Simply put, to evangelize is to proclaim the Gospel of Jesus Christ and the good news of his Incarnation, life, Passion, death, and Resurrection. In his Apostolic Exhortation Evangelii Nuntiandi (December 8, 1975), Pope Paul VI wrote: "Thus it has been possible to define evangelization in terms of proclaiming Christ to those who do not know Him, of preaching, of catechetics, of conferring Baptism and the other sacraments." (par. 17). So this proclamation is to both non-Catholics and Catholics; we are all in need of evangelization.
This goes hand-in-hand with the second element: transmission of the Faith. "The transmission of the Christian faith consists primarily in proclaiming Jesus Christ in order to lead others to faith in him," states the Catechism of the Catholic Church. "From the beginning, the first disciples burned with the desire to proclaim Christ: 'We cannot but speak of what we have seen and heard.' And they invite people of every era to enter into the joy of their communion with Christ [see 1 John 1:1-4]" (par. 425). Filled with the Holy Spirit, Christians should have the desire to pass on the good news of the Savior of mankind.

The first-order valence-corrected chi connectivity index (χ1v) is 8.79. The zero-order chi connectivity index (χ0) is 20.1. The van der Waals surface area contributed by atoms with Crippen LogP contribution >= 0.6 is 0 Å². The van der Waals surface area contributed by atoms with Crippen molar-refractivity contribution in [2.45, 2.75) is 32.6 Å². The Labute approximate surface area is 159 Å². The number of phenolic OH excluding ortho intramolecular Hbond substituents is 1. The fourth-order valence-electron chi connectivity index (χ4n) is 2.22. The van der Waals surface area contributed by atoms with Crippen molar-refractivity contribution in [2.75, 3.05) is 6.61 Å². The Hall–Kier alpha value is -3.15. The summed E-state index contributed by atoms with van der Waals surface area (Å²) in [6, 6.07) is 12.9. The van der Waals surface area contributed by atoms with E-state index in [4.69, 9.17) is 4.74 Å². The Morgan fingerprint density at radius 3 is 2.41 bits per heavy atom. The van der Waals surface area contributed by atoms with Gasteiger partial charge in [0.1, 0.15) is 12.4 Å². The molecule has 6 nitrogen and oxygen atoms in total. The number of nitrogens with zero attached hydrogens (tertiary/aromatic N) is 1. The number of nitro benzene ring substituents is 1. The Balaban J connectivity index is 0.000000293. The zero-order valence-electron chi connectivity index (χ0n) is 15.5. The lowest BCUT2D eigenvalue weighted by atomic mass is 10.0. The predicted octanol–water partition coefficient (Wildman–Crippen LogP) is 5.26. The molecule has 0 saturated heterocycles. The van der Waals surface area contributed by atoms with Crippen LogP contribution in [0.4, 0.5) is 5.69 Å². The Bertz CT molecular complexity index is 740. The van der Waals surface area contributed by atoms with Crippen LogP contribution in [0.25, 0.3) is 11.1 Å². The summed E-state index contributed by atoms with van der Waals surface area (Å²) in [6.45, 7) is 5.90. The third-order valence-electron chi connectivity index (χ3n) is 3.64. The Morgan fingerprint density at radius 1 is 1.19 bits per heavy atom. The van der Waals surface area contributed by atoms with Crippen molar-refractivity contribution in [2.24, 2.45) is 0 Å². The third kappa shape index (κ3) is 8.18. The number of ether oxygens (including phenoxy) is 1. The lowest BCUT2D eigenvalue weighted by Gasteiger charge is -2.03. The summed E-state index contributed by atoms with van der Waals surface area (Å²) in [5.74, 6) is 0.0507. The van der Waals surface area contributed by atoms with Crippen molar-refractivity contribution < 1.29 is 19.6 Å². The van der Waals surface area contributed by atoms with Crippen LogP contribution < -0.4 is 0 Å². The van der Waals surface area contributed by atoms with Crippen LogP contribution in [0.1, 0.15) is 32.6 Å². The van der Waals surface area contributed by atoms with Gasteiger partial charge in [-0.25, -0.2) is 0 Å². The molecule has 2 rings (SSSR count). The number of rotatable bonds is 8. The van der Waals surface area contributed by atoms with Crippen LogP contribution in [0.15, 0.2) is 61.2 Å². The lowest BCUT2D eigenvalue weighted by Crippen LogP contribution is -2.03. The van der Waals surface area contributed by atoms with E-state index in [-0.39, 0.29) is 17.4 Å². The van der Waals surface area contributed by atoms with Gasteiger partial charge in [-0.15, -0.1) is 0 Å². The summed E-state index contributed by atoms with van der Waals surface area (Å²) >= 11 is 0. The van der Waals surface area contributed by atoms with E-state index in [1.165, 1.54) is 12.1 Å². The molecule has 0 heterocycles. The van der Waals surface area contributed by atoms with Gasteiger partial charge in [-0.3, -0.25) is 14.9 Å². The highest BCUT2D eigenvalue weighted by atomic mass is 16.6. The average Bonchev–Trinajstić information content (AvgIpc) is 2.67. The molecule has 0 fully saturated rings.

Thus, the proclamation and transmission of the Gospel has a singular goal: to introduce people to the Person of Jesus Christ. This is beautifully expressed in Johns first epistle, where the Apostle states that "what we have seen and heard we proclaim to you also, that you also may have fellowship with us; and indeed our fellowship is with the Father, and with His Son Jesus Christ" (1 Jn 1:3). John Paul II summed it up by insisting that "evangelizations only point of departure is Jesus Christ, the Way, and the Truth and the Life (John 14:6), the answer to the question that is every human life." (Springtime of Evangelization [Basilica/Ignatius Press, 1999], 58).
Who Evangelizes? And Why?
The entire Church is called to evangelize, for the Church is "by her nature missionary since, according to the plan of the Father, she has as her origin the mission of the Son and the Holy Spirit" (LG 33). As the Father sent the Son and the Son sent the Spirit, so the Triune God sends the Church the Body of Christ guided by the Holy Spirit to "make men share in the communion between the Father and the Son in their Spirit of Love" (CCC 850).